Douhet insisted that future wars would be short, total, and “violent to a superlative degree.” They would be won from the skies with vast fleets of long-range bombers, with the winning side the one that attacked first and without cease, gaining command of the air, not primarily by destroying the enemy’s air force in combat but by destroying its airbases, communications, and centers of production. In Douhet’s words, “It is not enough to shoot down all birds in flight if you want to wipe out the species; there remain the eggs and the nests.” Destroying the eggs and the nests was strategic bombing, the only type of bombing Douhet favored.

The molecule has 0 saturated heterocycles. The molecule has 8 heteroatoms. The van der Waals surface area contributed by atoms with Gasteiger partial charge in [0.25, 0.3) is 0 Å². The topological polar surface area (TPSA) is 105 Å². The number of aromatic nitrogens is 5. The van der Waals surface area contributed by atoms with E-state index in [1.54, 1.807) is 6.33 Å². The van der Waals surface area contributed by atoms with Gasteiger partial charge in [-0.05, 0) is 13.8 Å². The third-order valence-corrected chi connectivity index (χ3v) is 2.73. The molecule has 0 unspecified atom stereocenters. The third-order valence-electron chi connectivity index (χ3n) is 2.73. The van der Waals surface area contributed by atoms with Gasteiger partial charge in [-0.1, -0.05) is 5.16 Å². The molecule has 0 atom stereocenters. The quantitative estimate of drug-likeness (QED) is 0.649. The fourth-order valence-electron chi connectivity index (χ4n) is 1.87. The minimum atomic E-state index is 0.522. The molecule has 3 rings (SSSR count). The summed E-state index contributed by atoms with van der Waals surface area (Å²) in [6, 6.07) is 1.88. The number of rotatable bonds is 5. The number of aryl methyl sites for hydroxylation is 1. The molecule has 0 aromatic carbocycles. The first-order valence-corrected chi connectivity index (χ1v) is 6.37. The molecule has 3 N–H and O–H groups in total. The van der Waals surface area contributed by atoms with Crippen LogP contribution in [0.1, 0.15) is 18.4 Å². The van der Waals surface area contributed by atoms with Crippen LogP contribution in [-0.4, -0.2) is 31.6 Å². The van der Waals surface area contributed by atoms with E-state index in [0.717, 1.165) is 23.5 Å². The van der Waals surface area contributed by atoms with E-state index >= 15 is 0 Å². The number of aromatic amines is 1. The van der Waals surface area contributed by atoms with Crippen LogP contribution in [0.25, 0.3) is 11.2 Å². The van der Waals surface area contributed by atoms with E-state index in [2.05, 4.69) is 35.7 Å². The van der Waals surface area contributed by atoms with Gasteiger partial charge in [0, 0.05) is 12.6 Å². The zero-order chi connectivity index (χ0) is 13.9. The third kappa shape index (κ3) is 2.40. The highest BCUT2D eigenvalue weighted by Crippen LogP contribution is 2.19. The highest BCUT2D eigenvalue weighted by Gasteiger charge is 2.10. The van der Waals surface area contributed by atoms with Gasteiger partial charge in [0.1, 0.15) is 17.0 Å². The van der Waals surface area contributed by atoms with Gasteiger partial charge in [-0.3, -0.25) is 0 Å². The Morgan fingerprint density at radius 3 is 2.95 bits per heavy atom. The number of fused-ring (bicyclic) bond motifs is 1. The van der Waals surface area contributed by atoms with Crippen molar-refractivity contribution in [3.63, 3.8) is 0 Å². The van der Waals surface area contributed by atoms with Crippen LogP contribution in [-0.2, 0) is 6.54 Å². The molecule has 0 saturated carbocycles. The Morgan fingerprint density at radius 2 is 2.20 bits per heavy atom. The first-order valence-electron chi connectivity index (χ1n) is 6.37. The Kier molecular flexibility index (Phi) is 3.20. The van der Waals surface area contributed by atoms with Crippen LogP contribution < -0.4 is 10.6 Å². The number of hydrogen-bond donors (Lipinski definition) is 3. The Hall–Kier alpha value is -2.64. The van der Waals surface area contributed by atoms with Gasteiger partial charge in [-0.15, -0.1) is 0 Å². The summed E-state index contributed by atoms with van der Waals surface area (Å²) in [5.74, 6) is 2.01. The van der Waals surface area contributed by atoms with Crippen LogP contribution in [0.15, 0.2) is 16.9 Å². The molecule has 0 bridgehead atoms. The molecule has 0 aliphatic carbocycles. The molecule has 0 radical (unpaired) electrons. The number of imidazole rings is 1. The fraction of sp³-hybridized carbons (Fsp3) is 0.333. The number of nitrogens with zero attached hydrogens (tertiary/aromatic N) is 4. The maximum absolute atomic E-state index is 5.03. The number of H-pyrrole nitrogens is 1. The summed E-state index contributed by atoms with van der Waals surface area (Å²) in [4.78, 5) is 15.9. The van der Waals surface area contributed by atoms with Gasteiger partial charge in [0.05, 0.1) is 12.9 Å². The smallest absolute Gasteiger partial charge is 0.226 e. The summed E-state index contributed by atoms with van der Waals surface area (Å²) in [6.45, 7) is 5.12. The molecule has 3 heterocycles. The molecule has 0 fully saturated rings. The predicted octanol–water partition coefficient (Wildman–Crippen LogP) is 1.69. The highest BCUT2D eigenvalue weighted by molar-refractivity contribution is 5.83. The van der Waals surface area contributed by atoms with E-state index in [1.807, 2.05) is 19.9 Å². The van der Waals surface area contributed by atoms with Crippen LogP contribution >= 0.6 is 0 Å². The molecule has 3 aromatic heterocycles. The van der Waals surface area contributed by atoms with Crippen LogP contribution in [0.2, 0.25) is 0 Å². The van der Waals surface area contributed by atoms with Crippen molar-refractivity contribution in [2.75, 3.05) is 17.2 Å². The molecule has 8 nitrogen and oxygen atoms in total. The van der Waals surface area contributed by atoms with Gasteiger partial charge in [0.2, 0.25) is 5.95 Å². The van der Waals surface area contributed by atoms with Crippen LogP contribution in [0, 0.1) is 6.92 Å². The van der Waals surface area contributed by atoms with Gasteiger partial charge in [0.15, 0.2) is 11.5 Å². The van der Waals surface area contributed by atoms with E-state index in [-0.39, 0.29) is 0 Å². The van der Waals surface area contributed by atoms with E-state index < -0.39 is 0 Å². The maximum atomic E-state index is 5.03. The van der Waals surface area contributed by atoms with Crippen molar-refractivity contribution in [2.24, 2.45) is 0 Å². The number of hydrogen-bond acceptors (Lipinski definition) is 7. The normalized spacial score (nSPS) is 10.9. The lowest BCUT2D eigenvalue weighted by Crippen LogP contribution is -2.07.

Once command of the air was achieved by marauding bombers, not fighter planes, which, in Douhet’s view would be annihilated by new-age bombers, the main targets would be the enemy’s key industrial cities, not its armies in the field. Attacks on these vital centers would shatter civilian morale, destroy the enemy’s war-making capability, and produce a mercifully quick capitulation, without the need for either armies or navies. In the new warfare “the entire nation is or may be considered a combatant force,” Mitchell echoed Douhet. “War,” Douhet wrote, “is no longer a clash between armies, but is a clash between nations, between whole populations. Any distinction between belligerents and non-belligerents is no longer admissible . . . because when nations are at war, everyone takes a part in it: the soldier carrying his gun, the woman loading shells in a factory, the farmer growing wheat, the scientist in his laboratory.”